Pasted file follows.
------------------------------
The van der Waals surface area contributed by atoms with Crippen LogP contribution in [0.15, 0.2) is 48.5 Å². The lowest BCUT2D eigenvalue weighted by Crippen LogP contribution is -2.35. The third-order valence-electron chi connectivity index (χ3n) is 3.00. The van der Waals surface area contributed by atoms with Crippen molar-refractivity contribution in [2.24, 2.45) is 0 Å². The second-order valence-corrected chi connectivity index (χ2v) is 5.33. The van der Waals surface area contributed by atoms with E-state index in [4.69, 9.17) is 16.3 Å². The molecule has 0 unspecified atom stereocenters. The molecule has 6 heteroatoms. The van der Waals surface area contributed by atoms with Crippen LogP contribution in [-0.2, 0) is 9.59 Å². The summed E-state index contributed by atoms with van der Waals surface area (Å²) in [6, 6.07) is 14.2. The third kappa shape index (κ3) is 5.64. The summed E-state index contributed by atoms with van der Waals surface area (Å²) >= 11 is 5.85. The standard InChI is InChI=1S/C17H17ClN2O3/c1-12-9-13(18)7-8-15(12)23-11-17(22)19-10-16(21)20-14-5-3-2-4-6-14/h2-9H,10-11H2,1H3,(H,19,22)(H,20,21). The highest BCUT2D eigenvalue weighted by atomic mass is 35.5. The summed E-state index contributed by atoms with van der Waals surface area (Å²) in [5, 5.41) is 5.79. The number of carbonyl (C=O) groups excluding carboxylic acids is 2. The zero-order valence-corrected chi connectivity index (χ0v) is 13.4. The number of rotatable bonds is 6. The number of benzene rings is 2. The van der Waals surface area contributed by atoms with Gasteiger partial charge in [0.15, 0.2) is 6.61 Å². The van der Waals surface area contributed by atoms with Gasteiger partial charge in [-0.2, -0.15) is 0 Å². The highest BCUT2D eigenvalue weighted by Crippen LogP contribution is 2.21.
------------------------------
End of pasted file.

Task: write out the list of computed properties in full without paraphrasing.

The van der Waals surface area contributed by atoms with Crippen LogP contribution in [0.15, 0.2) is 48.5 Å². The lowest BCUT2D eigenvalue weighted by Crippen LogP contribution is -2.35. The third-order valence-electron chi connectivity index (χ3n) is 3.00. The van der Waals surface area contributed by atoms with Crippen molar-refractivity contribution in [2.24, 2.45) is 0 Å². The second-order valence-corrected chi connectivity index (χ2v) is 5.33. The van der Waals surface area contributed by atoms with E-state index in [4.69, 9.17) is 16.3 Å². The molecule has 0 unspecified atom stereocenters. The molecule has 6 heteroatoms. The van der Waals surface area contributed by atoms with Crippen LogP contribution in [-0.2, 0) is 9.59 Å². The summed E-state index contributed by atoms with van der Waals surface area (Å²) in [6, 6.07) is 14.2. The third kappa shape index (κ3) is 5.64. The summed E-state index contributed by atoms with van der Waals surface area (Å²) >= 11 is 5.85. The standard InChI is InChI=1S/C17H17ClN2O3/c1-12-9-13(18)7-8-15(12)23-11-17(22)19-10-16(21)20-14-5-3-2-4-6-14/h2-9H,10-11H2,1H3,(H,19,22)(H,20,21). The highest BCUT2D eigenvalue weighted by atomic mass is 35.5. The summed E-state index contributed by atoms with van der Waals surface area (Å²) in [5, 5.41) is 5.79. The number of carbonyl (C=O) groups excluding carboxylic acids is 2. The zero-order valence-corrected chi connectivity index (χ0v) is 13.4. The number of rotatable bonds is 6. The number of benzene rings is 2. The van der Waals surface area contributed by atoms with Gasteiger partial charge in [0.15, 0.2) is 6.61 Å². The van der Waals surface area contributed by atoms with Gasteiger partial charge in [-0.2, -0.15) is 0 Å². The highest BCUT2D eigenvalue weighted by Crippen LogP contribution is 2.21.